And Another Thing…

I’ve been thinking of starting an a organisation to promote the death of dead mother books. You know the kind I mean. 

The ‘why’ of dead mother books has long been debated and there are many theories on the subject of their creation.

The most absurd one I’ve ever read goes along the lines of “Disney hated powerful, independent  women.” 

Whether or not that is true, lets just dump that theory on the garbage heap and set fire to it now because Disney didn’t write the stories for the animated movies his studio produced in such prolific quantities

They were all old fairy tales… many of which were already in the Public Domain, which meant no royalties to pay and no relatives to seek script approval from and no authors to nag them if they took liberties with the plot or the characters.

The other theory, which may or may not be more credible is the theory that the protagonist would not have gone off on his or her own and done such great and wondrous things if their mother (or parents) were still alive. 

The people who thought that one up never had a nosy grandmother or an irritating monster-in-law. 

Then again, maybe they did. 

‘Hey kid! Run for your life.’ 

Getting eaten by a dragon is a far better fate than gaining an evil queen with a penchant for poisoning relatives as a mother-in-law.

Seriously though, there is something to the theory, but it’s really about self-empowerment, about taking charge of your own life and making, rightfully or wrongly, your own decisions.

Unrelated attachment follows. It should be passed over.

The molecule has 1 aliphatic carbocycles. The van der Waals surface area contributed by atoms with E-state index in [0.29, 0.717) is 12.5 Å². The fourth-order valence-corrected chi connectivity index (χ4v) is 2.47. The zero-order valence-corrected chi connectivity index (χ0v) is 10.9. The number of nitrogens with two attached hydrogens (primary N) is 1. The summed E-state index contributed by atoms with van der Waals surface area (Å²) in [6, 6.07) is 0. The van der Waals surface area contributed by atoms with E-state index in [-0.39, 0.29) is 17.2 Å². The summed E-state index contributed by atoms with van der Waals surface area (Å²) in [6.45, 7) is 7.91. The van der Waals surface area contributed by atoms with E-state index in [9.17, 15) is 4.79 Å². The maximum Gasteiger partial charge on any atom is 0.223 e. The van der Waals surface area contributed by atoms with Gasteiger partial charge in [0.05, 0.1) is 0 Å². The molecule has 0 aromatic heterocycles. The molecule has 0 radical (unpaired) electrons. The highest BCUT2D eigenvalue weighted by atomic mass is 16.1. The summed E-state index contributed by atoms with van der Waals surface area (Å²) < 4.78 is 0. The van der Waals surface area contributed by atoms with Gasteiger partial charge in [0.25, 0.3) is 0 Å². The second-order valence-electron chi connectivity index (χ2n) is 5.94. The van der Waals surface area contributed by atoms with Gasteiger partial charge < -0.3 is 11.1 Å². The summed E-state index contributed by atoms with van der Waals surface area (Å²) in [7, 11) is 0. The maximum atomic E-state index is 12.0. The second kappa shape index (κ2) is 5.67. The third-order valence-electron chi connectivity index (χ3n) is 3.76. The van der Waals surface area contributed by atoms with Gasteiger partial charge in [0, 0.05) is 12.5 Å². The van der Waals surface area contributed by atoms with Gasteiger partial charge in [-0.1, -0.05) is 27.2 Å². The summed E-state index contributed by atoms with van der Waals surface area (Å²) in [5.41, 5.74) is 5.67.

The problem occurs when the ‘adult’ authors motivation is to work off their own angst about a dead or missing parent (or parents).  The result is six to sixteen year old child protagonists suddenly expressing adult angst and portraying adult emotions and neuroses.  

Hey world!  Get with it. People like librarians and even the author-perpetrator are busy trying to make kids read this stuff. They’re dumping their angst/guilt onto younger generations as a form of psychotherapy… and getting paid to do it.

V.C. Andrews wrote about the obsessions of her time (rape, child abuse, incest). Today its cancer, drugs, and not being able to deal with adult issues, like death, as an adult because they were never prepared for it or refused to accept it.

… but by the gods they’re going to make their children and everyone else’s children neurotic as well, even if it kills them.

As a result, children are becoming increasingly neurotic at an ever decreasing age. 

Psychologists and psychiatrists have never had it so good, and the pharmaceutical industry is making a fortune on children.

It’s time to End-The-Trend.

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About Gwendolyn McIntyre

Author, editor, businesswoman, musician, lover of jazz and horses. Chief investigator of all things that go BUMP in the night.
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